Contact: Dr. Jenna Jorns, Program Manager, Great Lakes Integrated Sciences and Assessments (GLISA),


The Great Lakes Integrated Sciences and Assessments (GLISA) and the American Society of Adaptation Professionals (ASAP) co-hosted the 2018 Great Lakes Adaptation Forum at the University of Michigan, Ann Arbor between September 24th – 26th, 2018.

Over 160 registered attendees and students from United States and Canadian-based universities, tribal governments, nonprofits, private industries, and governmental agencies, among others, met to discuss their continued work since the 2016 forum, as well as the latest in adaptation funding, technology, equity, and leadership. The format of the Forum was designed around four tracks, implemented to bridge sectors and facilitate knowledge-sharing among experts in different fields.

“In a lot of conferences, you go to a session specifically on water, or on cities, or rural communities, or public health,” GLISA Program Manager Jenna Jorns told NPR-affiliate station WXXI News, “so instead of having sessions that are designed around one sector we wanted to have sessions that go across those tracks. People from all different disciplines will come together to learn from each other.”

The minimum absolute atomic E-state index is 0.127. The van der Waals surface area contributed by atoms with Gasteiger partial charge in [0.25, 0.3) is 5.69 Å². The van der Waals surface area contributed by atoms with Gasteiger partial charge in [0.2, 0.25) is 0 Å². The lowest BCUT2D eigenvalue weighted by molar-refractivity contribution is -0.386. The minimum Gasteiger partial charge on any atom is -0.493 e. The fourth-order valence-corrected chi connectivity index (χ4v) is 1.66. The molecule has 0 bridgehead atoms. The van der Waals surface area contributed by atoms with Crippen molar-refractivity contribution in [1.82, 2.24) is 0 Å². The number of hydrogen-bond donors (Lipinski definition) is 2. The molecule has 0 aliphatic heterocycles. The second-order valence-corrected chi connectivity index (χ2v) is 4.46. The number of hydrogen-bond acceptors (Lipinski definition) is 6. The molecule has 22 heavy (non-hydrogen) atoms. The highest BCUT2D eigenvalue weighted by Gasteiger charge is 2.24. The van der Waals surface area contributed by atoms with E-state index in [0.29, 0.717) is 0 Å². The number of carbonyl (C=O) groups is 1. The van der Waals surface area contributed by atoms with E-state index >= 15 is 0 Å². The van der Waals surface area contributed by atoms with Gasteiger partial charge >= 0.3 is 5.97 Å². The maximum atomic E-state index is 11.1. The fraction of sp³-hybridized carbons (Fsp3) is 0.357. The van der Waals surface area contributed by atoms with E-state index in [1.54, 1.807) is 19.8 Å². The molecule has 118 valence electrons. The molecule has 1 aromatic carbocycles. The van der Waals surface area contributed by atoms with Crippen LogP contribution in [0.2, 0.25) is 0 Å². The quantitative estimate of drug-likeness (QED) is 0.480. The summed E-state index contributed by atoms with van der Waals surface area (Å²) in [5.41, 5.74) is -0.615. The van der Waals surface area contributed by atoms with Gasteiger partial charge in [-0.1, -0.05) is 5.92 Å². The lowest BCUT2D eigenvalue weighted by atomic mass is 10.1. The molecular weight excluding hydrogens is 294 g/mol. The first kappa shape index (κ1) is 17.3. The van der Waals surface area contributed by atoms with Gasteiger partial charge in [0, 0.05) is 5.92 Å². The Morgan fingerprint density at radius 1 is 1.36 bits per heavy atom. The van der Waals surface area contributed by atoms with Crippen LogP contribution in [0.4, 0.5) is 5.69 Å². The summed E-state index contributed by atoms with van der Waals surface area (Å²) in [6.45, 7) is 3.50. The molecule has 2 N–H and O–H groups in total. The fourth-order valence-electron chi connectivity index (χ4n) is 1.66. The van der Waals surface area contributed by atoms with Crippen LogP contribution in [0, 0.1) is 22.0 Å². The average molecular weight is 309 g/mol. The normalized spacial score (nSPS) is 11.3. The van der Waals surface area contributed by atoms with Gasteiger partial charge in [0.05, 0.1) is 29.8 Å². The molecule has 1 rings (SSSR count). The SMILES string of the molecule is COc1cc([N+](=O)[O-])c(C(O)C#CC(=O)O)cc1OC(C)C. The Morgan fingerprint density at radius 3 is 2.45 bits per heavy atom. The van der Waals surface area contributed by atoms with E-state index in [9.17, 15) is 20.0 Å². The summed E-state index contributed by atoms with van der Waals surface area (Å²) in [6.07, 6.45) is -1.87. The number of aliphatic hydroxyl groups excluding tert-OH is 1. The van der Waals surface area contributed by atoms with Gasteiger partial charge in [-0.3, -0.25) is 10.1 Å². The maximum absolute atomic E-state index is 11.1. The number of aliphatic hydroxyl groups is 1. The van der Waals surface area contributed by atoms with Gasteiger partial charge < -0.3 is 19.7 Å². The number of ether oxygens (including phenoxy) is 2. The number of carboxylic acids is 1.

Highlighting the Forum’s specific focus on issues of equity and inclusion, Dr. Dan Wildcat of the Haskell Indian Nations University gave the keynote address, speaking specifically to the importance of including traditional ecological knowledge in adaptation strategies to climate change.

“Before any of us in this room thought in boxes, before any of us worked in silos, before any of us did research that was prescribed, and detailed in our disciplines and methodologies of choice we employ, our ancestors learned, worked, thought, researched out of doors.” Dr. Wildcat told the attendees during the opening plenary.

To view an archive of the individual presentations given at GLAF 2018, please visit presentation pages on the agenda at